It is common for trauma survivors to feel scared, which can make intimacy more difficult. Experiencing all these feelings can be confusing and being close can feel like something to be avoided. If you don’t feel safe, being vulnerable and trusting your partner may be beyond your ability.

Bracing For Impact: Trauma’s Effect On Your Body And Intimacy

If you are always bracing for the next impact, this is how trauma affects relationships. You will feel like you want to reestablish a sense of stability. You might be looking to your partner to help you with that, but that might be beyond your partners ability.

Trauma often takes a toll on your body. The physical tension brought on by bracing for impact can have serious consequences for your health and sexual intimacy. By bracing I mean tensing up as you wait for what is coming. This is often automatic, without any conscious control. Your body does it automatically. It can last for a few seconds during a one time traumatic event.

If you have repeated trauma, tension can also become a habit, and your body can remain tense for long periods of time. Sometimes, your body never goes back to a relaxed state. This tension is caused by intense fight or flight reactions that manifest physically. Tension and stress take a serious toll on your well being. This is how trauma affects relationships and sexual relations.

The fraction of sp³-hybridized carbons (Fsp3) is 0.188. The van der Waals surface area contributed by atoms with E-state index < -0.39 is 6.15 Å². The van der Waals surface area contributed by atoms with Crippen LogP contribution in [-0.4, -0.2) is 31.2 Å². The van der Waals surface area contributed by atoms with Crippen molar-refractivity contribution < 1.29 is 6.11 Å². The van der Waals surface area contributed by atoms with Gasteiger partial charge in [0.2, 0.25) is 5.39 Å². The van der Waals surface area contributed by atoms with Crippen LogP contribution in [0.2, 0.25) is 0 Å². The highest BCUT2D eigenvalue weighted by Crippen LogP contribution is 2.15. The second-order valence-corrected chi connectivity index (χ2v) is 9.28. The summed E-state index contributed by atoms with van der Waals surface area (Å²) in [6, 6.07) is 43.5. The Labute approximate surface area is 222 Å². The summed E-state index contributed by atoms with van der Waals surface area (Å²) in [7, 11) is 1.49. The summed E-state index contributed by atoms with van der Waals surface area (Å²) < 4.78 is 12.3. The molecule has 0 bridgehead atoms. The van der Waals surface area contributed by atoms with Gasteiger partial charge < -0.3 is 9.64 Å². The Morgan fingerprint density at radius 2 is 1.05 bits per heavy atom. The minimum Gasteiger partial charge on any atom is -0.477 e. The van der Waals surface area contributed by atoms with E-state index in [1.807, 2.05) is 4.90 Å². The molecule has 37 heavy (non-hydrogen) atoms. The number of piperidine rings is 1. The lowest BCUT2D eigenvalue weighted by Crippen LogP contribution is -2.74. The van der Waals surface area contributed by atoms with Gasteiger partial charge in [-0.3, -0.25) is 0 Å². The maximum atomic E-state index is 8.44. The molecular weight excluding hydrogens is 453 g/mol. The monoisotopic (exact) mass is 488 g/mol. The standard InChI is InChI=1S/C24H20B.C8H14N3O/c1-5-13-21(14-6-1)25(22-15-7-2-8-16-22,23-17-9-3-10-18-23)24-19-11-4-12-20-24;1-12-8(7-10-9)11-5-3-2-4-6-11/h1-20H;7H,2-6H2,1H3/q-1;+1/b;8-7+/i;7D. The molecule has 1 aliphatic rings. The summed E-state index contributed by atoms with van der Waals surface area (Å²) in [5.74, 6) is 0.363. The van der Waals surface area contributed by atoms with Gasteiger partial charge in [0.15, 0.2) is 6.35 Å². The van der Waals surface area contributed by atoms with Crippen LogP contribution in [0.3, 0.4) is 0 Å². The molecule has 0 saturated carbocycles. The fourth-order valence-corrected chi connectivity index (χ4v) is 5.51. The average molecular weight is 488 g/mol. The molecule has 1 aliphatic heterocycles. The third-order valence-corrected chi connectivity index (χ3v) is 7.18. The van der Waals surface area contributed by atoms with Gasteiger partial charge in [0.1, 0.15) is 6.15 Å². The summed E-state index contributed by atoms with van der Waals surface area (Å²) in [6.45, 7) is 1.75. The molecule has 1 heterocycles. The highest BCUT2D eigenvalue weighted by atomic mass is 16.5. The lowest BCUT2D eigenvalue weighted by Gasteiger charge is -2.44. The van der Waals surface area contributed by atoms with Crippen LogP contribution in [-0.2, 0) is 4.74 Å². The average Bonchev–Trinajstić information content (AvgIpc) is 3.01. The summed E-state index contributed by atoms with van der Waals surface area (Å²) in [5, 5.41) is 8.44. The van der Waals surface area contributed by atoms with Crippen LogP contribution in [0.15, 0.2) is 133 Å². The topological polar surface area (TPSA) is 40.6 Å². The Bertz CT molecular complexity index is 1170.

How Trauma Affects Relationships: Your Partner’s Ability To Help Is Limited

When you are traumatized, it is like being betrayed by the world. When your partner doesn’t seem to understand or validate you, this can lead to further mistrust. If you can, try to explain what your needs are and how you are feeling and why.

Going through trauma is all consuming, but try to remember that there is no way your partner can ‘just know’ how you feel. It is no one’s fault that what you need is more than what your partner is able to give. This is where therapy comes in. You can get the treatment you need and, in combination with your partner’s love and care, start to heal. Then, you can thank your partner for what they can give and work on the rest in therapy.

How Childhood Trauma Can Have Far Reaching Effects On Present Day Relationships

When children and young people experience trauma, especially physical, emotional and sexual abuse or neglect, they often start believing deep down that they are flawed and unworthy of real love. You start to feel that no one can really be trusted and these thoughts and beliefs can wreak havoc in relationships throughout life.